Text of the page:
Basketball has knocked down Anthony Petrie more times than he can remember, so it's understandable he's still pinching after the NBL finalised a landmark deal to play against NBA teams.
Petrie's Brisbane Bullets will play against the Phoenix Suns in a historic NBL-NBA pre-season fixture on October 14 as part of a three-game deal between the leagues.
It will be a massive moment for former Canberra Gunner Petrie, who has watched four of his NBL clubs fold because of financial pressure and battled injuries in a 10-year career.
The latest setback was a microfracture in his knee last season, and he spent three months on crutches at the start of the year learning how to bend his leg again.
But he was bouncing around with excitement on Tuesday after finding out about the looming clash against the Suns, a team he idolised in the early 1990s.
"I was mesmerised by the NBA when I was a kid, I followed Golden State and Chris Mullin was my favourite player," Petrie said.
"But the Phoenix Suns ... I have great memories of them. I still remember watching them and to have the opportunity to play over there, it's the stuff dreams are made of.
"For the NBA to have the respect that it's actually worthwhile, that speaks volumes for where the league is at right now."
The NBL is rebuilding its reputation after being bashed by financial dramas and waning interest since Petrie broke into the league in 2007.
The deal with the NBA is another major step forward for the league's popularity and Petrie says the players must take their chance to showcase Australian basketball to the rest of the world.
The Bullets will play the Suns while the Sydney Kings will clash against the Utah Jazz and Melbourne United will play against the Oklahoma City Thunder.
The three-game series is part of NBL owner Larry Kestelman's vision to reinvigorate the competition's to its glory years of the late 1980s and early 1990s.
Petrie has seen the NBL in its darkest days. He made his debut for the West Sydney Razorbacks a decade ago, but the club went bust soon after.
He signed a two-year deal in Brisbane, but they went bust as well before he could start training.
The 34-year-old moved to the Illawarra Hawks and they, too, appeared on the brink of disaster before the Wollongong community saved them from extinction.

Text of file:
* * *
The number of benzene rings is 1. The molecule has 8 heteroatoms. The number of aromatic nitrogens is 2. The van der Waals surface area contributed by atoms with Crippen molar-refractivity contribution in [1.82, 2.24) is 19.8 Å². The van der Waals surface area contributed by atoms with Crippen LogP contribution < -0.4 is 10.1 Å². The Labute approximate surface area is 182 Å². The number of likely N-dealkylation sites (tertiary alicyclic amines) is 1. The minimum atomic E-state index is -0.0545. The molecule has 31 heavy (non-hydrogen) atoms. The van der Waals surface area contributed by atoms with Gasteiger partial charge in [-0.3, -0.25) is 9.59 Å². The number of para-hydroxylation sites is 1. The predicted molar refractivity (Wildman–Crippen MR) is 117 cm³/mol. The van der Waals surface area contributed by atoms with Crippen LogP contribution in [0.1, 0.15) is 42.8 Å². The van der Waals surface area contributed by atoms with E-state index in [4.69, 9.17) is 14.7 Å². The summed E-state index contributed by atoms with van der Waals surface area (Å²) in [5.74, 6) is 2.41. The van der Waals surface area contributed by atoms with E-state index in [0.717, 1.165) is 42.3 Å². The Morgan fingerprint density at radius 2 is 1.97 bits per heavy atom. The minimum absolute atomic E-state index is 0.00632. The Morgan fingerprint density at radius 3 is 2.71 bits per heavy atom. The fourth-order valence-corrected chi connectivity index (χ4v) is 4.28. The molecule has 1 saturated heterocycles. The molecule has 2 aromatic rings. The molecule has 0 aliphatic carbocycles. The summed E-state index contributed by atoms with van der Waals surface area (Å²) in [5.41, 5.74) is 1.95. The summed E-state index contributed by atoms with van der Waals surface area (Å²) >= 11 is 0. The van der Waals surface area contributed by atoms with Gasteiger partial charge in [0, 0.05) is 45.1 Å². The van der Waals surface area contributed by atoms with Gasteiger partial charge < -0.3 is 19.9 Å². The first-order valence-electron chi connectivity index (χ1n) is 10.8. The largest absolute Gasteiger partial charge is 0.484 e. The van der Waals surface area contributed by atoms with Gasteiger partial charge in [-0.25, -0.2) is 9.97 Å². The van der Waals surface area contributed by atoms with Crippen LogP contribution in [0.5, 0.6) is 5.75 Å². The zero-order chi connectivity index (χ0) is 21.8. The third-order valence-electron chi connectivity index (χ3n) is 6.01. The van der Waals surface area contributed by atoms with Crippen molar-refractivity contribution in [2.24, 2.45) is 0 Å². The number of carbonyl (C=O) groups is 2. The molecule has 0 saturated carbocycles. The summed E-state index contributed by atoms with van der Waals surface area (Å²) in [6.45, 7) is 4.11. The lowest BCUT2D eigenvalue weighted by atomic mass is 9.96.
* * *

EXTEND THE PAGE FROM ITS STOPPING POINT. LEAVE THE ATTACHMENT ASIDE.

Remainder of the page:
His next stop was the Gold Coast Blaze, but they folded after three seasons. At one point, Petrie joked his brother offered him a teaching job, $50 a game and a can of coke to play rugby league in 2012.
He's since found stable ground in Adelaide and Brisbane, made his debut for Australia in 2013 and will play against NBA millionaires.
"There's been a lot of ups and downs. But to have something great like this ... it's wonderful recognition for the growth of the game here and the strength of the NBL," Petrie said.
"The league has been through some pretty tough times and I've been there for those, but to see the way it is now is a credit to the way it's being run.
"It's getting the recognition I feel it deserves is great to see."
Petrie, a father of four, is easing himself back into Bullets' training and is on track to play pre-season fixtures and be ready for a trip to Phoenix.
"We're all keen, not just for the chance against the Suns but I really think things will develop [for the Bullets] this year," he said.
"I always said I wanted to play until my mid 30s. If I'm still playing, making the team better and I'm happy ... I haven't thought about stopping to be honest.
"Some people asked [about retirement] when I did my knee. But my first instinct was to get back playing. That proved to me that I'm mentally still ready to go. I love it."